• COMMENT - 5

  • Chinelo Clare Vincent (Author) 26th Nov 2015 - 12:52 PM
    Hello Susila,
    Thank you for your comment. I agree with you my dear using peer support/approach will definitely help. Thank you for that observation. All the best my dear.

  • COMMENT - 6

  • MANJEET KAUR (Viewer) 26th Nov 2015 - 1:11 PM
    Dear Author ,
    You have write on very interesting topic . I want to ask you one question:
    what would be the family support mechanisms for HIV positive patients ? also what would be the coping mechanisms available in our society for HIV positive related challenges ?

  • COMMENT - 7

  • Chinelo Clare Vincent (Author) 26th Nov 2015 - 9:58 PM
    Dear Manjeet,
    Thank you for the comment. Among the different types of social support, family support is generally one of the most important factors affecting how patients with HIV adapt to illness. The perception of a supportive family environment may protect individuals from the potential psychopathological effects stemming from the physical impact of their disease. Moreover, family is frequently the main source of support in times of illness, whether through tangible instrumental support, such as preparing meals and administering medication, or through emotional support. In HIV/AIDS, cancer and end-stage renal disease patients, higher levels of family support are associated with lower levels of depression while lack of family support has been linked with increased suicide rates in chronic disease patients. Similarly, one study among HIV-positive women found out that those reporting suicidal thoughts also reported less family cohesion, while higher levels of family cohesion buffered the suicidal thought-inducing potential of HIV-related symptoms.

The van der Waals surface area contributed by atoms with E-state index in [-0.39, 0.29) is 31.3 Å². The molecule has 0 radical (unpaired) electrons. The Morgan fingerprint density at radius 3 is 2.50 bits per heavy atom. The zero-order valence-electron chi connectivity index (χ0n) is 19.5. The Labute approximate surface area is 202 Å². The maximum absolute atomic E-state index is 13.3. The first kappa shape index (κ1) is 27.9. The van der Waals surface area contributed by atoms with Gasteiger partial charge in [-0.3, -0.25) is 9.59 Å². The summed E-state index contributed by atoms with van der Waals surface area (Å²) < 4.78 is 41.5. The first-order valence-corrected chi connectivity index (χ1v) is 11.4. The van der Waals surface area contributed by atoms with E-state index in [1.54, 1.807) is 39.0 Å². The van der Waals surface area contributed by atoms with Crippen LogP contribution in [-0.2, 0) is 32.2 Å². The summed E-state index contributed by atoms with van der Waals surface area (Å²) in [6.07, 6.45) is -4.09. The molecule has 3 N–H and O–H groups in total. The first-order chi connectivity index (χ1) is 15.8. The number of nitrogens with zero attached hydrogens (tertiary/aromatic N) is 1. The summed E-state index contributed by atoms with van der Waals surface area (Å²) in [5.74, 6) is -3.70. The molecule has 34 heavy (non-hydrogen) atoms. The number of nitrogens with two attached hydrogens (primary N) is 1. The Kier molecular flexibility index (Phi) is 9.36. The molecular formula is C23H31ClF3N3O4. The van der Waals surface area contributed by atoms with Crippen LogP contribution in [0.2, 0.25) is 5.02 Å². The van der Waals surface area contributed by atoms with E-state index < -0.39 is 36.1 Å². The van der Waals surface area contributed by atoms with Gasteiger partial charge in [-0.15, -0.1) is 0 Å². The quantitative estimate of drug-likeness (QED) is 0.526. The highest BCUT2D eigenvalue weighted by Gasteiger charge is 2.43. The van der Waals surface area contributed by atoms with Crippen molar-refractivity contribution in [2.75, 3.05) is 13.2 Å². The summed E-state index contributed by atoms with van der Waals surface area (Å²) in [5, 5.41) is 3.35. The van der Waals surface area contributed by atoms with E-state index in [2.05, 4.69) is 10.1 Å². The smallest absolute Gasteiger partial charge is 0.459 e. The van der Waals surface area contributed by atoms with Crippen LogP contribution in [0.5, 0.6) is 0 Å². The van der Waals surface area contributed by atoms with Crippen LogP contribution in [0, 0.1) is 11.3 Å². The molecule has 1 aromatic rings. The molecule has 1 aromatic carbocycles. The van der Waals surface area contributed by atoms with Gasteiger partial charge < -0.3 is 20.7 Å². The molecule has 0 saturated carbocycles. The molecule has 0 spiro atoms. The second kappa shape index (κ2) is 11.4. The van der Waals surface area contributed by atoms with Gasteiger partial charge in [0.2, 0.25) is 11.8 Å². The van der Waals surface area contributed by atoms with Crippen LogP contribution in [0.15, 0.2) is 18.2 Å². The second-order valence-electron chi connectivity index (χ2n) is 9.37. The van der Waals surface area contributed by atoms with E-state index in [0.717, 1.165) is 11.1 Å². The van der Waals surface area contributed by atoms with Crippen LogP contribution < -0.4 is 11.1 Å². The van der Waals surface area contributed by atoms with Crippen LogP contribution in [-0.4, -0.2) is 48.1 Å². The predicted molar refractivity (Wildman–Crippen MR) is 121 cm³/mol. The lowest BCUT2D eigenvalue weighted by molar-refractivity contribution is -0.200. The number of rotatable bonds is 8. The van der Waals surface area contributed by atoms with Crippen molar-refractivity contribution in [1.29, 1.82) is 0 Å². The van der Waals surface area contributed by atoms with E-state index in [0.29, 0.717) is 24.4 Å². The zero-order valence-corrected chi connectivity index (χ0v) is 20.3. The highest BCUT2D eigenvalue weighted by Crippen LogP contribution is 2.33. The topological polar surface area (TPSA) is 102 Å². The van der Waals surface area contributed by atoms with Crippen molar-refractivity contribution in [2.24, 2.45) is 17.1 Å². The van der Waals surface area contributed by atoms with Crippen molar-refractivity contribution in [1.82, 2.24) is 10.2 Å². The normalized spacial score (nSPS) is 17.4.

Different self-care strategies/coping mechanisms for people living with HIV/AIDS (PLWHA) should include the following: seeing oneself as OK, letting go, turning to God, hoping, changing behavior, keeping oneself active, using humor, joining a support or social group, disclosing one’s HIV status, speaking to others with same problem, getting counseling, helping others to cope with the illness, educating others, learning from others, acquiring knowledge and understanding about the disease, and getting help from others. Coping appears to be self-taught and only modestly helpful in managing perceived stigma.
    Once more thank you.